Penn-Trafford interim superintendent's appointment to expire soon
With Matt Harris's appointment as interim superintendent winding down, Penn-Trafford School Board members are evaluating his tenure to determine whether to extend the temporary job or offer him the permanent position, board President Toni Ising said.
Harris has been the district's top administrator since August. He took over for a six-month term after Tom Butler resigned after two years to join Appalachia Intermediate Unit 8 as executive director.
In the public meetings since then, school board members haven't discussed how they want to fill the superintendent role permanently.
But Ising said she hasn't gotten the sense that her colleagues are interested in conducting a search outside the district to hire for the job. She said she hopes the board will chose a direction for the post during one of its February meetings — the first of which is Feb. 3 — when Harris's interim appointment expires.
“I am hoping to have a decision and something in place,” Ising said. “We told the public we would, so that's my goal.”
Harris, a district administrator since 2007, said he doesn't know of any plans that the school board has for the superintendent position.
“I haven't heard, ‘No,'” said Harris, declining any further comments.
Among the items board members are reviewing are recent changes to state law concerning superintendent contracts, Ising said. Legislators in 2012 decided to require districts to have a written contract with their superintendents that must be between three and five years.
Contracts also must cite a variety of performance goals, which can range from student-achievement benchmarks to financial management.
Since Harris stepped up from his role as assistant superintendent, the school board approved a new three-year contract with its paraprofessionals, custodians and secretaries. He also has been involved in the planning for the high school remodeling project.
At the start of his tenure, Harris was a little apprehensive about giving his opinions to board members, Ising said. But that has changed as Harris has become more comfortable in the job, she said.
In particular, she noted that he favors the building of a high school annex to house a new maintenance facility, fitness center and auxiliary gym if project bids are low enough to enable its inclusion in the project.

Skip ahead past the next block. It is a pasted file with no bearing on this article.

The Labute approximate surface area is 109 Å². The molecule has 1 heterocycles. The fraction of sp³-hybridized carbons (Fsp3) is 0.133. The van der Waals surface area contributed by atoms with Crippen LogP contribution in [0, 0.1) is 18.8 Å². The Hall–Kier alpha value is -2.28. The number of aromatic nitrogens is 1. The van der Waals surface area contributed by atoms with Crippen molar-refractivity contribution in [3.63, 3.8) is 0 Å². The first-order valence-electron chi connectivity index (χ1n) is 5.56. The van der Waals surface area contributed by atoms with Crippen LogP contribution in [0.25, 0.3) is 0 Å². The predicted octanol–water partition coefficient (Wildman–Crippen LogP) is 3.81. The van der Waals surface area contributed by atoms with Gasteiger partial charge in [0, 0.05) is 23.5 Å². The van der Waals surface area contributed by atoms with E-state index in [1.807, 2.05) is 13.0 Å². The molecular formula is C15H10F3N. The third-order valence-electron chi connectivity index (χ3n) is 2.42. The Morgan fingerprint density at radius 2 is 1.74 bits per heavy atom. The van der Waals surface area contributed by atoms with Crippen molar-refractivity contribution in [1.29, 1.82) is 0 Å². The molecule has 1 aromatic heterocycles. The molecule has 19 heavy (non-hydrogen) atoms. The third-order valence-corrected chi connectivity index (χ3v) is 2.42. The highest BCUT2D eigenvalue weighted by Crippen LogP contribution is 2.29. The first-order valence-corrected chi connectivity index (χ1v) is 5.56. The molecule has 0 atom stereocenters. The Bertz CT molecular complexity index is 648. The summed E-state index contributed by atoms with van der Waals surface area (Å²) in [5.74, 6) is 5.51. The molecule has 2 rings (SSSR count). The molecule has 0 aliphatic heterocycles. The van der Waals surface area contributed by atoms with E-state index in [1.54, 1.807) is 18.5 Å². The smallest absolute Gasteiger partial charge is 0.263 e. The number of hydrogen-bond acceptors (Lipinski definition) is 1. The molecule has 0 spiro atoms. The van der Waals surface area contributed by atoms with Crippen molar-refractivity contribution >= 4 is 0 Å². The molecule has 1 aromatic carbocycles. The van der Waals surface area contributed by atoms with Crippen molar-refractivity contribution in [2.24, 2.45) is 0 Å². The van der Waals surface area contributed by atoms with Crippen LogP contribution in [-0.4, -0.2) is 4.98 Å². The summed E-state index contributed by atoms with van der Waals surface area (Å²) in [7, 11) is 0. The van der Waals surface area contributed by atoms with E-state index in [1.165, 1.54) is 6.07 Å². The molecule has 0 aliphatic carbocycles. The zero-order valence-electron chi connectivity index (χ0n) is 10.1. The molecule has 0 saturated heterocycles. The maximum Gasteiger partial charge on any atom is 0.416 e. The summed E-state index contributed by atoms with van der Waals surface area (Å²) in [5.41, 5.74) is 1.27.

“All in all, I would say he's done pretty well,” Ising said. “He's done fine. No one has really said anything negative.”
Other community stakeholders want to see Harris remain as superintendent.
Susan Jennings, the president of the Penn-Trafford Community Education Foundation, praised Harris' work as chairman of the foundation committee that brainstorms ways to raise money to support educational initiatives in the district, including a talent show last weekend.
Jennings, who is the mother of a senior, and Harris have been board members since the foundation launched in 2008.
“I really feel he's a great fit,” Jennings said. “He knows the staff well and the needs of the district, and he always has the students in mind.”
The teachers also expect that Harris gets the full-time job, said Shaun Rinier, president of the Penn-Trafford Education Association.
Harris is fair, honest and open-minded to new ideas, Rinier said.
“None of us has any problem with anything Dr. Harris is doing,” he said. “I can't see why the board wouldn't make him full time.”
Butler's two immediate predecessors — Joseph A. Marasti and Deborah Kolonay — came up through the district's administrative staff before taking on the top job. Marasti served from 1988 to 2003, followed by Kolonay until 2011.
“This is a guy that, I think, if he can stay here for 10 to 15 years, he will, and that's good for the district,” Rinier said. “I don't think you want to make this a revolving-door district.”
Chris Foreman is a staff writer for Trib Total Media. He can be reached at 412-856-7400, ext. 8671, or email@example.com.
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